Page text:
Editorial: Barrow Cabinet Reshuffle; Power Grab, Political Patronage or a Confused President who needs Rescue..

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This week Gambia’s new president Adama Barrow shocked the nation by effecting his first major cabinet reshuffle. For months the State House and the nation have been engulfed with one controversy to another. These ranges from political protest, land disputes to environmental disasters in the Kombo Coastal areas to other parts of the country. The government was almost mute on the issues or took little to no action while they brew to dangerous escalations. This eventually led to deadly confrontation between residents of Faraba and the Police Intervention Unit (PIU) which saw the killing of three civilians and wounding of many including some PIUs.

The confrontation was about a private business man who was granted licence by the government to mine sand in Faraba’s community. The residents resented this move and asked the business man to stop mining in their community. He refused to heed to the residents’ demands counting on the deployment of PIUs by the inspector General of Police and his license to mine there with or without the community consent. He allegedly paid up to D100,000 to the Village Development Committee (VDC) to continue the mining. The confrontation turned deadly with lost of lives and destruction of property.  The President intervened to suspend the mining and immediately instituted an investigative commission to look into the matter. The police inspector General of Police IGP Kinteh was pressured to resign and the president for the first time was forced to address the nation on the crisis and visited the community to calm the situation. It was too little too late as lives have already been lost and confidence on his ability to address any crisis had taken a beaten. The PIUs involved in the deadly shooting have since been arrested and are facing potential charges.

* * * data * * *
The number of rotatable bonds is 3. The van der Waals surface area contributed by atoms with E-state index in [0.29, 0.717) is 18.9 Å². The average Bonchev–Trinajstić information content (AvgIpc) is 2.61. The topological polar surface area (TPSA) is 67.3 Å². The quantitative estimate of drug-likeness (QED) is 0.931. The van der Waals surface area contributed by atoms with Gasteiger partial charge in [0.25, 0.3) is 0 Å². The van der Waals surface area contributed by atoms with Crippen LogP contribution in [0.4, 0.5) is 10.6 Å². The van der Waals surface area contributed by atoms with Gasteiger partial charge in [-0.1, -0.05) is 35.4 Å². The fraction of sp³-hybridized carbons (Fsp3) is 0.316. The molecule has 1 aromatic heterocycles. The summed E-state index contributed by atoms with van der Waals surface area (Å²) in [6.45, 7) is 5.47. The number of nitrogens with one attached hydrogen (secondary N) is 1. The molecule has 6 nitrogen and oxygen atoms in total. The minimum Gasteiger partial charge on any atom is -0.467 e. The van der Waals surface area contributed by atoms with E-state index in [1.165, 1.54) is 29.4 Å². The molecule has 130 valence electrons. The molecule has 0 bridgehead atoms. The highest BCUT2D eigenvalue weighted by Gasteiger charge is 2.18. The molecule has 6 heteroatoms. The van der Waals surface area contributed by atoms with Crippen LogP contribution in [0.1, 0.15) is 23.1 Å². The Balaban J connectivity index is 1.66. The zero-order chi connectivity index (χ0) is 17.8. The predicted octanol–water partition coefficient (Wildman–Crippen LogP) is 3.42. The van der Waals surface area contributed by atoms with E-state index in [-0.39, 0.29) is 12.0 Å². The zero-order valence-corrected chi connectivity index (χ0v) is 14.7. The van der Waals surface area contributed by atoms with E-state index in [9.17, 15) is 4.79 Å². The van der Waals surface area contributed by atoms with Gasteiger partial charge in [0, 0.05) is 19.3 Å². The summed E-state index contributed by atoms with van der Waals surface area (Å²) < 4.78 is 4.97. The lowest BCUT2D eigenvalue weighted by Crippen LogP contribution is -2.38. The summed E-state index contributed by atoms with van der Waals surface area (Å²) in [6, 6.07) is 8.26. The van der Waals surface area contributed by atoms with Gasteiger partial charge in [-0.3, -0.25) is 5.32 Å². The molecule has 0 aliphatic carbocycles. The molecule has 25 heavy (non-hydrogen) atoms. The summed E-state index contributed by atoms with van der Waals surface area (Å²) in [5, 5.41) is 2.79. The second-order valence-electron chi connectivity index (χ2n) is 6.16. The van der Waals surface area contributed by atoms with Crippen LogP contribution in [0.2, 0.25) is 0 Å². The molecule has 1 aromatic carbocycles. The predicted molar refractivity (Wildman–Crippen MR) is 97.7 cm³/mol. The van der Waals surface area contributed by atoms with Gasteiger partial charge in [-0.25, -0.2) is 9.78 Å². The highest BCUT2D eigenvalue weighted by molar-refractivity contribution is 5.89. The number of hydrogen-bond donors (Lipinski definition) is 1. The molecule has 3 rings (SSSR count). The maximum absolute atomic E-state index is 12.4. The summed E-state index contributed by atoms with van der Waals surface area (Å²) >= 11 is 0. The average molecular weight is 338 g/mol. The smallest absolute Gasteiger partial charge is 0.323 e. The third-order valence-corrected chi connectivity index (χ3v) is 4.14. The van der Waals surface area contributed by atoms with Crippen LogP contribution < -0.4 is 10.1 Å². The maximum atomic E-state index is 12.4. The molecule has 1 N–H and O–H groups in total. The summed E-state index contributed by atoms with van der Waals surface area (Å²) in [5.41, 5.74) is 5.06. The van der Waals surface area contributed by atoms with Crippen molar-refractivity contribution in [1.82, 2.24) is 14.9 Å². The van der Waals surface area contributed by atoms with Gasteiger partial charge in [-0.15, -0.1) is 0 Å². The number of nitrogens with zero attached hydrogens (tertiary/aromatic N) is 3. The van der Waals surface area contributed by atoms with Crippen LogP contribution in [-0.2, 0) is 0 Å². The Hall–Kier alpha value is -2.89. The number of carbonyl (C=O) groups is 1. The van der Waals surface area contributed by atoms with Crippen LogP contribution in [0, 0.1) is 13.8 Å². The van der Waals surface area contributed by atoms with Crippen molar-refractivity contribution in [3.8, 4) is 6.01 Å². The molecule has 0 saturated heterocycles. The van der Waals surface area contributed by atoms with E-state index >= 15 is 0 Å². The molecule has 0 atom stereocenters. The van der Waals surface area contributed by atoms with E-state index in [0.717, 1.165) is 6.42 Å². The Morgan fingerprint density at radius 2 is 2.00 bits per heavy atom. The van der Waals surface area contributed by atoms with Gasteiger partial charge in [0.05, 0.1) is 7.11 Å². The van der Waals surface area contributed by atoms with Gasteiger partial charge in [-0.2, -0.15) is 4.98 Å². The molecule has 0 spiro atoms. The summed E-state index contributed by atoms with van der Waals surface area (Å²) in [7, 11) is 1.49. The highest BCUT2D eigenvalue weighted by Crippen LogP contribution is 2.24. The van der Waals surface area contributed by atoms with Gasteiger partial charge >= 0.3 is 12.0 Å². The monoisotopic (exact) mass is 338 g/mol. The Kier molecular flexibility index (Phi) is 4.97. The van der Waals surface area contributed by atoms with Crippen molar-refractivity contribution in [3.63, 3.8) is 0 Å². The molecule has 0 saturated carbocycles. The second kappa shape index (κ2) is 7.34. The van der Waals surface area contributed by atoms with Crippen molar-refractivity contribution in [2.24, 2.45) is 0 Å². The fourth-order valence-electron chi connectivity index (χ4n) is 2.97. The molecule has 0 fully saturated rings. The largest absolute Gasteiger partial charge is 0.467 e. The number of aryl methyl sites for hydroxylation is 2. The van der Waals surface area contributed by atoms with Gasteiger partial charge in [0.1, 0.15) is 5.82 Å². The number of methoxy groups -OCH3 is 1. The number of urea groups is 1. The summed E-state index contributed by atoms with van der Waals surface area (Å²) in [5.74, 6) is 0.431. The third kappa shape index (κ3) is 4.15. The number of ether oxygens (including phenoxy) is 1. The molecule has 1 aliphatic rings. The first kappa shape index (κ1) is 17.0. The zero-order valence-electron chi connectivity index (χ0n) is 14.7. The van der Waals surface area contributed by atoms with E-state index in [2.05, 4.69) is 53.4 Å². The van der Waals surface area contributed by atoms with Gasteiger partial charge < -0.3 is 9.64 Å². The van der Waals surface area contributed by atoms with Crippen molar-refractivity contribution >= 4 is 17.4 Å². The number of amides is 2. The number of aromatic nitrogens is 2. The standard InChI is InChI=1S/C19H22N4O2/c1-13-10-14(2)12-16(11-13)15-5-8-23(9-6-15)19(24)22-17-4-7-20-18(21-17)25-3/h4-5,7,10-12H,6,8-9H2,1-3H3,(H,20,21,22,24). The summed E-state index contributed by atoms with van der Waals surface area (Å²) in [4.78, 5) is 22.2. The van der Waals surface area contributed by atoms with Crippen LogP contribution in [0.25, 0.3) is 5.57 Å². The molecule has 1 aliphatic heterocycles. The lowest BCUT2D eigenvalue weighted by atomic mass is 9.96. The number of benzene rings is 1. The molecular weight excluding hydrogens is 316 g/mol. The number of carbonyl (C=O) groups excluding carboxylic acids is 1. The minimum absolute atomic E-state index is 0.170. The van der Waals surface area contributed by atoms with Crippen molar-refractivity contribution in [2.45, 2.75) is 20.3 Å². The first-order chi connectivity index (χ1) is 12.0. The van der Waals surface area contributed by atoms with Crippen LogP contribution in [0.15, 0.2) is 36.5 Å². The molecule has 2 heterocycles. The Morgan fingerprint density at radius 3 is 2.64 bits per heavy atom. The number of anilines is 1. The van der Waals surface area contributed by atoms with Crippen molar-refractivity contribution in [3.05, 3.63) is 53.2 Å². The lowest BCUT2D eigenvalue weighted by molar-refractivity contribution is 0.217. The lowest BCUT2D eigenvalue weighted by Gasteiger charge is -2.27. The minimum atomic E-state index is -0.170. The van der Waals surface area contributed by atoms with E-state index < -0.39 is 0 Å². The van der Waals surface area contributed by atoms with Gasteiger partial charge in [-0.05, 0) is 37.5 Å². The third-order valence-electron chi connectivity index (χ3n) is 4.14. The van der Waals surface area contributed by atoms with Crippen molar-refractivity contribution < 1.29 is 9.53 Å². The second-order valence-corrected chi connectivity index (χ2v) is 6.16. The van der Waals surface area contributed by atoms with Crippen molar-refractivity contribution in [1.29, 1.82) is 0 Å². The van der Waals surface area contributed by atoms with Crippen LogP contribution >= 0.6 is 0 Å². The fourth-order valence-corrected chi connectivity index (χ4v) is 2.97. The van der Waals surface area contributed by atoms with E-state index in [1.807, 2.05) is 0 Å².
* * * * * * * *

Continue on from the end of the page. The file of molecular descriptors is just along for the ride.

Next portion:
These crisis across the nation were beginning to shine a bad light on the new president’s indecisiveness and unwillingness to quickly address issues before they get out of control. Since he took over power in a dramatic fashion, communication from the state house on government programs, personnel appointments and other major decisions have been less than impressive. Many citizens including his own supporters were getting fed up with the mix messages or lack thereof coming from the State House and the President. He reluctantly refused to address the nation through mass communication except his annual meet the press and frequent but often confusing press releases. On several occasions government either have to clarify a press release or ask the media to put an embargo on a widely distributed press statement. The state house occasionally was forced to issue press releases on matters that could have been addressed long time ago. This lack of effective communication was largely blamed on the office of the president, ministry of information and other line ministries for failing to share information in a timely fashion for public consumption. This started way back when the ministry of Justice and the interior ministry contradicted each other in public on the issue of the NIA 9 who were arrested. It continued unresolved almost two years into Barrow’s Presidency.

Another controversy that engulfed the rather inexperience President was his attempt to form a youth movement; meeting with remnants of the ousted APRC dictatorial government and controversial recycling of former APRC officials either as advicers or to major positions. These actions by or on behalf of the President sent a controversial political message that the transition president was trying to position himself to form his own party and run for next presidential elections. This did not sit well with Barrow’s original political party the UDP which just won two subsequent national elections across the country. Serious bad blood started to brew between those close to the President and his former UDP colleagues on this Youth Movement. There were instances of rumors of the leader of the UDP Ousainou Darboe being denied access to the State House or being at odds with the President on many fronts. The idea of sidelining his party that largely catapult him to power was met with swift challenge within and outside. The backlash was immediate and Barrow became more confused and helpless in his rather indecisive decision making. He had to do something drastic to salvage his political capital and get some help with governing. He was feeling increasingly isolated from the UDP; the fragile coalition and the citizenry. The donor conference with EU countries held in Belgium gave the president some confidence and break on the pressure from his grand party and to implement his National Development Plan.